Croma has been selling house-brand products for a while now, with varying degrees of success. There's definitely a risk involved when a company puts its brand on products sourced from outside; more so in categories that already have their fair share of cheap made-in-China OEM/ODM products.
The large-format retailer has now decided to put its stamp on tablets in addition to home appliances. Two models have been launched; the Croma 1179 with an 8-inch screen and the Croma 1177 with a 10.1-inch screen and a detachable keyboard case. We have the latter, which the company refers to as a "2-in-1", with us for review today.
While the device is sold exclusively by Croma, it does not carry the Croma brand in the same way that its appliances do. The box and device itself clearly state that it is manufactured for and imported by Datamini. If you were following the branded PC market in the late 90s and early 2000s, that name might ring a bell - the company was well-known for its Festiva range of desktop computers. Still, Croma advertises the products as its own (in collaboration with Intel).
Look and feel
Intel came up with the moniker "2-in-1" to ease out the poorly received Ultrabook concept and give a new identity to touchscreen devices that work with or without a keyboard. 2-in-1s come in various shapes and sizes - some more like tablets and others more like laptops - leaving users with a variety of choices. We've seen detachable keyboard decks, lower halves that twist or swivel around completely, and many things in between.
The Croma 1177 is basically a tablet which comes with a case that doubles as a keyboard and stand. The keyboard feels more like an accessory than a detachable half of the device itself. The two work well together and chances are you'll rarely use the tablet without its keyboard cover.
The tablet itself is just a black rectangle, made of rather ordinary plastic. The front is glossy just like any other tablet, and is so plain that the only things telling you which way is up are the Windows logo (which is actually a capacitive Home button) on the bottom and a webcam on the top. When held in this orientation, you'll find all the ports on the left edge, the power and volume buttons on the right end of the top, and a magnetic dock connector on the bottom.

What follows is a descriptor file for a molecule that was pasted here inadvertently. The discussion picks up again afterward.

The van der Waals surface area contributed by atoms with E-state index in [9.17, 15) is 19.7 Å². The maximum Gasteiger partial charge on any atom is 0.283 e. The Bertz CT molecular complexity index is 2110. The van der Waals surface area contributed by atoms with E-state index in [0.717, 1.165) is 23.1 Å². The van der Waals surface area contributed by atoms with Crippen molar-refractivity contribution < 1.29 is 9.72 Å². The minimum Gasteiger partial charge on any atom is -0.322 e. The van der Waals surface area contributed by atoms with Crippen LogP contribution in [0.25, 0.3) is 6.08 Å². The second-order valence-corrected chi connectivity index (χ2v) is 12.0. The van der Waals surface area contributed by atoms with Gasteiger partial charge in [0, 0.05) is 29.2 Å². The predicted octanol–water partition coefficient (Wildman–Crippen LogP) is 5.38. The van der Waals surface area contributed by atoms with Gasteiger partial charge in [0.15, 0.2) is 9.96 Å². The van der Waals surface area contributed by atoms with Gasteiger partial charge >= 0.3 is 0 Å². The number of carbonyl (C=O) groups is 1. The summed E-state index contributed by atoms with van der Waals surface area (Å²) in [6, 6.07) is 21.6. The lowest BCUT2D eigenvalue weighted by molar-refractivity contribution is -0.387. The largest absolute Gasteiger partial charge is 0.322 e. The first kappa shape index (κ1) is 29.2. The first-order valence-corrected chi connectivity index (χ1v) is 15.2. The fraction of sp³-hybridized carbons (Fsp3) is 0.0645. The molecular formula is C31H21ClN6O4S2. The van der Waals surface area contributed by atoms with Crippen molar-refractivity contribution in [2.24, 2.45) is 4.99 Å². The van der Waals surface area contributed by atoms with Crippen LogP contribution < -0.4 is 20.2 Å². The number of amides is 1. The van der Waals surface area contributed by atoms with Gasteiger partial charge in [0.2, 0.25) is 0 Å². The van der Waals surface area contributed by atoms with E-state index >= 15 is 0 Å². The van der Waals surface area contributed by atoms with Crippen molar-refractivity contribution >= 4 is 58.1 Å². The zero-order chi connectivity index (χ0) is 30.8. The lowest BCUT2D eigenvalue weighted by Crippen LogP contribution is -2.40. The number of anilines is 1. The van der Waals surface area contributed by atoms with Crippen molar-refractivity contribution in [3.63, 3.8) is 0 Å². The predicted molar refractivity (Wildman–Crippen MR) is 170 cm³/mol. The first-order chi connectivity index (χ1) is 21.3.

The rear of the Croma 1177 has a soft velvety finish and is anything but minimal. It's covered with printing - a Datamini logo right in the centre, with Intel and Windows logos beneath it, with a Croma logo in one corner and regulatory information across from it. There are also twin stereo speakers on the lower rear. The quality of the printing is awful, and everything started chipping away in our hands as we used the device. Honestly, this is a huge part of what makes the tablet look as cheap as it does.
You get only a very limited selection of ports - one Micro-USB port, a Mini-HDMI video out, a headset jack, a microSD card slot, and a DC power input. This device does not charge via USB, and needs its own 9V charger. You won't find a full-sized USB host port, which is one of the things that can make a Windows 8 tablets as flexible as a laptop. You'll have to use a USB-OTG adapter which lets you plug devices in via the Micro-USB port, and thankfully one is included in the box.
The keyboard case snaps on magnetically and makes contact with the tablet using spring-loaded pins. It doesn't need to be paired with the tablet manually, which is a huge relief. From the outside, it looks like any other wraparound folio-style case, but you'll notice it adds significant heft to the tablet. The keyboard is surprisingly thick, which gives the keys a lot of room to travel. However its layout is very cramped, reminiscent of early netbook keyboards.